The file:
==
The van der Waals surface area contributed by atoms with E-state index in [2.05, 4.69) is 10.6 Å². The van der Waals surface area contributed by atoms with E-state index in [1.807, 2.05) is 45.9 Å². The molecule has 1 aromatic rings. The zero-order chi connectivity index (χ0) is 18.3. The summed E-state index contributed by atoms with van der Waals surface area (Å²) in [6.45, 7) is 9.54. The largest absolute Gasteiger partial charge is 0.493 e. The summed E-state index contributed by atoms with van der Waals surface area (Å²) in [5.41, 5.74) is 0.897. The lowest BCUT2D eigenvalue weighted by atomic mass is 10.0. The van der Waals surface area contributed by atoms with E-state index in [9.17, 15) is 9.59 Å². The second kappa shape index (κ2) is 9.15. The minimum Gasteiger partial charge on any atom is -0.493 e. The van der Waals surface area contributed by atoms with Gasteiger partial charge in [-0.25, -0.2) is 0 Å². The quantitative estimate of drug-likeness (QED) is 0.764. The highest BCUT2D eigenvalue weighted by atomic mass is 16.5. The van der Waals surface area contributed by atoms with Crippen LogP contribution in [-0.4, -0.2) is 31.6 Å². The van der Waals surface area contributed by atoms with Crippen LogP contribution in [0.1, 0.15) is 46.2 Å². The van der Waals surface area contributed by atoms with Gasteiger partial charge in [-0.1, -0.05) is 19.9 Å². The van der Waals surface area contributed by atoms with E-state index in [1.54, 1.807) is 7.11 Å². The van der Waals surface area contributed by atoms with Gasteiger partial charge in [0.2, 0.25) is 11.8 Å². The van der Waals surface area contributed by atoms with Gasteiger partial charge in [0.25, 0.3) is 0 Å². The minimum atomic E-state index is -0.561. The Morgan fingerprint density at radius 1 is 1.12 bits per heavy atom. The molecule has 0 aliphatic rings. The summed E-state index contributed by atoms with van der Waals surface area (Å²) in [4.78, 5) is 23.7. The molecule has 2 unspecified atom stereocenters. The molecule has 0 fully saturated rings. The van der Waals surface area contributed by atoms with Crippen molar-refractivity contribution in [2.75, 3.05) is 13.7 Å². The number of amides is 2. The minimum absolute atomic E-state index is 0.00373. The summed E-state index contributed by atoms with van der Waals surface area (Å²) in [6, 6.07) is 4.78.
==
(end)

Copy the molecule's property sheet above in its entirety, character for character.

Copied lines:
The van der Waals surface area contributed by atoms with E-state index in [2.05, 4.69) is 10.6 Å². The van der Waals surface area contributed by atoms with E-state index in [1.807, 2.05) is 45.9 Å². The molecule has 1 aromatic rings. The zero-order chi connectivity index (χ0) is 18.3. The summed E-state index contributed by atoms with van der Waals surface area (Å²) in [6.45, 7) is 9.54. The largest absolute Gasteiger partial charge is 0.493 e. The summed E-state index contributed by atoms with van der Waals surface area (Å²) in [5.41, 5.74) is 0.897. The lowest BCUT2D eigenvalue weighted by atomic mass is 10.0. The van der Waals surface area contributed by atoms with E-state index in [9.17, 15) is 9.59 Å². The second kappa shape index (κ2) is 9.15. The minimum Gasteiger partial charge on any atom is -0.493 e. The van der Waals surface area contributed by atoms with Gasteiger partial charge in [-0.25, -0.2) is 0 Å². The quantitative estimate of drug-likeness (QED) is 0.764. The highest BCUT2D eigenvalue weighted by atomic mass is 16.5. The van der Waals surface area contributed by atoms with Crippen LogP contribution in [-0.4, -0.2) is 31.6 Å². The van der Waals surface area contributed by atoms with Crippen LogP contribution in [0.1, 0.15) is 46.2 Å². The van der Waals surface area contributed by atoms with Gasteiger partial charge in [-0.1, -0.05) is 19.9 Å². The van der Waals surface area contributed by atoms with E-state index in [1.54, 1.807) is 7.11 Å². The van der Waals surface area contributed by atoms with Gasteiger partial charge in [0.2, 0.25) is 11.8 Å². The van der Waals surface area contributed by atoms with Gasteiger partial charge in [0.25, 0.3) is 0 Å². The minimum atomic E-state index is -0.561. The Morgan fingerprint density at radius 1 is 1.12 bits per heavy atom. The molecule has 0 aliphatic rings. The summed E-state index contributed by atoms with van der Waals surface area (Å²) in [4.78, 5) is 23.7. The molecule has 2 unspecified atom stereocenters. The molecule has 0 fully saturated rings. The van der Waals surface area contributed by atoms with Crippen molar-refractivity contribution in [2.75, 3.05) is 13.7 Å². The number of amides is 2. The minimum absolute atomic E-state index is 0.00373. The summed E-state index contributed by atoms with van der Waals surface area (Å²) in [6, 6.07) is 4.78.